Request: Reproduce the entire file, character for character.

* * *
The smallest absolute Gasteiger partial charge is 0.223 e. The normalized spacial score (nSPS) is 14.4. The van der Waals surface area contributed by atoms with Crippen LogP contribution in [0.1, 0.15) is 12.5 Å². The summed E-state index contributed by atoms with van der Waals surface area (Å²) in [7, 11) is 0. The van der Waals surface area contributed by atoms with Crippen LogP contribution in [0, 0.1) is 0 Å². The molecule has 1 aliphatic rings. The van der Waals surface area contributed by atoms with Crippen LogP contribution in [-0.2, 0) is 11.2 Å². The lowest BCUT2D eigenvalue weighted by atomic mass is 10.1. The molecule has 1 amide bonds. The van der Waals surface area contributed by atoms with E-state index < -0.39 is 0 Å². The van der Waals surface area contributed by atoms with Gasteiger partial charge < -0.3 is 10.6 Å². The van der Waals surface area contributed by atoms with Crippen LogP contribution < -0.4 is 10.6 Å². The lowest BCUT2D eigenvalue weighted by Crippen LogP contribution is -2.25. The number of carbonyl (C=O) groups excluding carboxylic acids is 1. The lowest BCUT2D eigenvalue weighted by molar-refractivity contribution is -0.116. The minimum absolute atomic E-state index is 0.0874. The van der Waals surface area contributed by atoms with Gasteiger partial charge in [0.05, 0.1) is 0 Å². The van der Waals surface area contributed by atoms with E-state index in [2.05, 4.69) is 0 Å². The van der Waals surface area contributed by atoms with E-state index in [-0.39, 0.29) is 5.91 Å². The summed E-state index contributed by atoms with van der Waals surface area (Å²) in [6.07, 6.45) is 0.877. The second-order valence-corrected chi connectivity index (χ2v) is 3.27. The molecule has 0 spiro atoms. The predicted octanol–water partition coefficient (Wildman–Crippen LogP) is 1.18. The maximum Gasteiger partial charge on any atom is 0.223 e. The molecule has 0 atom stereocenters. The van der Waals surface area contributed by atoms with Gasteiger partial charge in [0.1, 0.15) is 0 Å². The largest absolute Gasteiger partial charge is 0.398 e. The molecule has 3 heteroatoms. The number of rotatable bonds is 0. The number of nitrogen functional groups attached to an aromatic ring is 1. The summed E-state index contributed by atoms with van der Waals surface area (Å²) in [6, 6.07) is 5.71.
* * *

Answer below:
The smallest absolute Gasteiger partial charge is 0.223 e. The normalized spacial score (nSPS) is 14.4. The van der Waals surface area contributed by atoms with Crippen LogP contribution in [0.1, 0.15) is 12.5 Å². The summed E-state index contributed by atoms with van der Waals surface area (Å²) in [7, 11) is 0. The van der Waals surface area contributed by atoms with Crippen LogP contribution in [0, 0.1) is 0 Å². The molecule has 1 aliphatic rings. The van der Waals surface area contributed by atoms with Crippen LogP contribution in [-0.2, 0) is 11.2 Å². The lowest BCUT2D eigenvalue weighted by atomic mass is 10.1. The molecule has 1 amide bonds. The van der Waals surface area contributed by atoms with E-state index < -0.39 is 0 Å². The van der Waals surface area contributed by atoms with Gasteiger partial charge < -0.3 is 10.6 Å². The van der Waals surface area contributed by atoms with Crippen LogP contribution < -0.4 is 10.6 Å². The lowest BCUT2D eigenvalue weighted by Crippen LogP contribution is -2.25. The number of carbonyl (C=O) groups excluding carboxylic acids is 1. The lowest BCUT2D eigenvalue weighted by molar-refractivity contribution is -0.116. The minimum absolute atomic E-state index is 0.0874. The van der Waals surface area contributed by atoms with Gasteiger partial charge in [0.05, 0.1) is 0 Å². The van der Waals surface area contributed by atoms with E-state index in [2.05, 4.69) is 0 Å². The van der Waals surface area contributed by atoms with E-state index in [-0.39, 0.29) is 5.91 Å². The summed E-state index contributed by atoms with van der Waals surface area (Å²) in [6.07, 6.45) is 0.877. The second-order valence-corrected chi connectivity index (χ2v) is 3.27. The molecule has 0 spiro atoms. The predicted octanol–water partition coefficient (Wildman–Crippen LogP) is 1.18. The maximum Gasteiger partial charge on any atom is 0.223 e. The molecule has 0 atom stereocenters. The van der Waals surface area contributed by atoms with Gasteiger partial charge in [0.1, 0.15) is 0 Å². The largest absolute Gasteiger partial charge is 0.398 e. The molecule has 3 heteroatoms. The number of rotatable bonds is 0. The number of nitrogen functional groups attached to an aromatic ring is 1. The summed E-state index contributed by atoms with van der Waals surface area (Å²) in [6, 6.07) is 5.71.